For the last few weeks I’ve had the pleasure of spending time talking to other football groups such as United Glasgow and Mount Pleasant Park for my postgrad dissertation. I’ve also spent time applying for funding and chatting with funding providers and mentors. This has allowed me space to conceptualise what we are, where we’re at and what we’re trying to achieve.
‘Football For All’ was started by a few of us at Yorkshire St. Pauli primarily as a means of connecting with refugees and asylum seekers who did not have the resources to access regular structured football. Our aim was fairly a simple one; to remove the barriers to football for refugees and asylum seekers. We did this by hanging out at the PAFRAS drop-in centre and letting the service users know that if they fancied a kick-about on a Sunday we’d pick them up and provide them with kit and cover the pitch cost.
As I’ve previously said in another blog (see Here) this was never an act of charity. Instead we saw this as a form of solidarity, a form of sharing something that we love with people who don’t have the resources to access it. The idea that someone who loves football can’t access it just because they were born in another country was something that deeply frustrated us and was one of the main motivations for getting off our arses and doing something.
We originally joined a 5-a-side league but we found this problematic on three fronts. Firstly, we were getting smashed 26-0 every week (I seem to remember our best score being a 12-7 defeat which we were all super proud of). Secondly, we grew in popularity very quickly and we had about 12 players in our squad so ensuring game time was a nightmare. Thirdly, the rampant sexism, racism and homophobia, ultra competitiveness and macho bullshit in these sorts of leagues was precisely what we were trying to stay clear of. So after a few weeks we decided we had enough people involved to do our own thing and started a regular kick-about session on a Sunday at Powerleague in Leeds.
The aim of this was to create an environment that promoted the values and politics that for the most part appear absent in organised football. As well as breaking down barriers for refugees and asylum seekers to play football, we are also concerned with creating an alternative where people can feel relaxed and enjoy doing something that they love.
What started out as a focus primarily on refugees and asylum seekers (this focus is still absolutely fundamental) has grown to be an environment that everyone can feel comfortable in and contribute towards.
Over the past few months I’ve realised more than ever before that our ‘Football For All project’ does just as much for a lot of participants who have lived in Yorkshire all their lives as it does for refugees and asylum seekers. This is because we have created new social norms within our environment where the emphasis is not on ability instead it is on fostering friendship. This has allowed people who may have felt like their face hasn’t fit into traditional Sunday league football to be active and connect with football again.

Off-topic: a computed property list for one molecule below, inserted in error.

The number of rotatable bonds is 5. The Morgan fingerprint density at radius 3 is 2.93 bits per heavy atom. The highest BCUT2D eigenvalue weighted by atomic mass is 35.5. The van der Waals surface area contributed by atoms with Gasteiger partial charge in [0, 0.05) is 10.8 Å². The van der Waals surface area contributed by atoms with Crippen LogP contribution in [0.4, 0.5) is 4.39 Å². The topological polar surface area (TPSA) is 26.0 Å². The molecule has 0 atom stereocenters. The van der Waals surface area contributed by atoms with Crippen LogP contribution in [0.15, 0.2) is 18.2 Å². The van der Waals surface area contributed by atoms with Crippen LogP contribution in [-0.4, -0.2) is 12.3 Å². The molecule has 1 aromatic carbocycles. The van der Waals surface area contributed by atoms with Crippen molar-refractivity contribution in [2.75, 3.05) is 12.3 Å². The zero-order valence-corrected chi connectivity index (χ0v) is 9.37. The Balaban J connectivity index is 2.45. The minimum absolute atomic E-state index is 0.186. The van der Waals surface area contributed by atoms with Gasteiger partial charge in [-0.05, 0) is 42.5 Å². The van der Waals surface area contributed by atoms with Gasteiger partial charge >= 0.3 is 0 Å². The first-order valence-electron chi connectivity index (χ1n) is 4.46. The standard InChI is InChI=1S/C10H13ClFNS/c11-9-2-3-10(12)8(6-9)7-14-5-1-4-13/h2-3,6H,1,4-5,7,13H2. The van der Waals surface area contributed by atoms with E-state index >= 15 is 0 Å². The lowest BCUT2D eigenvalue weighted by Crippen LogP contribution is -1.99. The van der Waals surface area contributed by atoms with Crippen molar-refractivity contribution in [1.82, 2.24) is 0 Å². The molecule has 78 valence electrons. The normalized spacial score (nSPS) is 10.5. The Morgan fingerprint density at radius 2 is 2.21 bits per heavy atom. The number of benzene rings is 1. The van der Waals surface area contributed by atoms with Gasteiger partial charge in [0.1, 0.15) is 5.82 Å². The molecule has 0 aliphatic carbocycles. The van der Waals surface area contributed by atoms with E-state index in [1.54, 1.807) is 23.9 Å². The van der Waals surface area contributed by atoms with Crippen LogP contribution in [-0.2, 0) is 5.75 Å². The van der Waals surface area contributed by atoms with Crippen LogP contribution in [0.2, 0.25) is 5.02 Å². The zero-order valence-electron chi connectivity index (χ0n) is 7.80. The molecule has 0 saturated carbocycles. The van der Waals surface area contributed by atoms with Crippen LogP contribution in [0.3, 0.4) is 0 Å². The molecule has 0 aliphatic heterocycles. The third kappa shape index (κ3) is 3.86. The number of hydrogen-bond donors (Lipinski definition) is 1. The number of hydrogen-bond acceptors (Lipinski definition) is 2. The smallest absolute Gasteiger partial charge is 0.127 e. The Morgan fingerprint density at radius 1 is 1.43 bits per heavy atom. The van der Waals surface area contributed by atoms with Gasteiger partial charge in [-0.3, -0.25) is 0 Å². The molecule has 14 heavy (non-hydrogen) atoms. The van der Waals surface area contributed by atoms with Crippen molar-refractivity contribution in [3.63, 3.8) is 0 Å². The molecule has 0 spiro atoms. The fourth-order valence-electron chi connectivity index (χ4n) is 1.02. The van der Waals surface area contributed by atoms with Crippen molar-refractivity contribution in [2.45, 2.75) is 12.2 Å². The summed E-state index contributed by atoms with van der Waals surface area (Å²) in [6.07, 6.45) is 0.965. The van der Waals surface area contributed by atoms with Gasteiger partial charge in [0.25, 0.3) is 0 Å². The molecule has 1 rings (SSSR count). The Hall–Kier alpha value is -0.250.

This may make our project sound like a bunch misfits having a kick-about. But I firmly believe that there are more ‘misfits’ like us than there are people who tick all the boxes to play regular football for a Sunday league team. In tackling racism, sexism and LGBT issues we are more representative of people who love playing football than some of the teams we played in 5-a-side leagues will ever be.
So what now?
Over the past few months we have grown considerably to the point where we are getting 20-30 participants on a weekly basis. We have got to the point where although we’re financially sustainable (just) we need to look at growing. We have recently teamed up with the Hamara Centre in Leeds who have provided us with some funding via the Ignite funding scheme. With Hamara we are looking at ways we can expand with a strong possibility of moving to a couple of sessions a week.
They have also provided us with a mentor who works as a youth scout for Manchester City who has an array of contacts that could help us grow. We are looking at broadening out to perhaps include educational elements like our friends at United Glasgow do.
We believe that working with other groups and with funding co-ordinators we will be able to replicate our project and the success it has had in various other cities across the region.
However, we will always maintain the ethos we have fostered at ‘Football For All’ and it will never feel more than a bunch of mates having a kick-about. After all ‘Football For All’ doesn’t belong to a couple of us, it belongs to everyone that contributes whether it be playing on a Sunday or simply retweeting our poster from the other side of the world.
Note – there is no Football For All kick about this Sunday due to a charity match organised with Suma Co-Op, see below poster. Please come along, attend, or even join our team!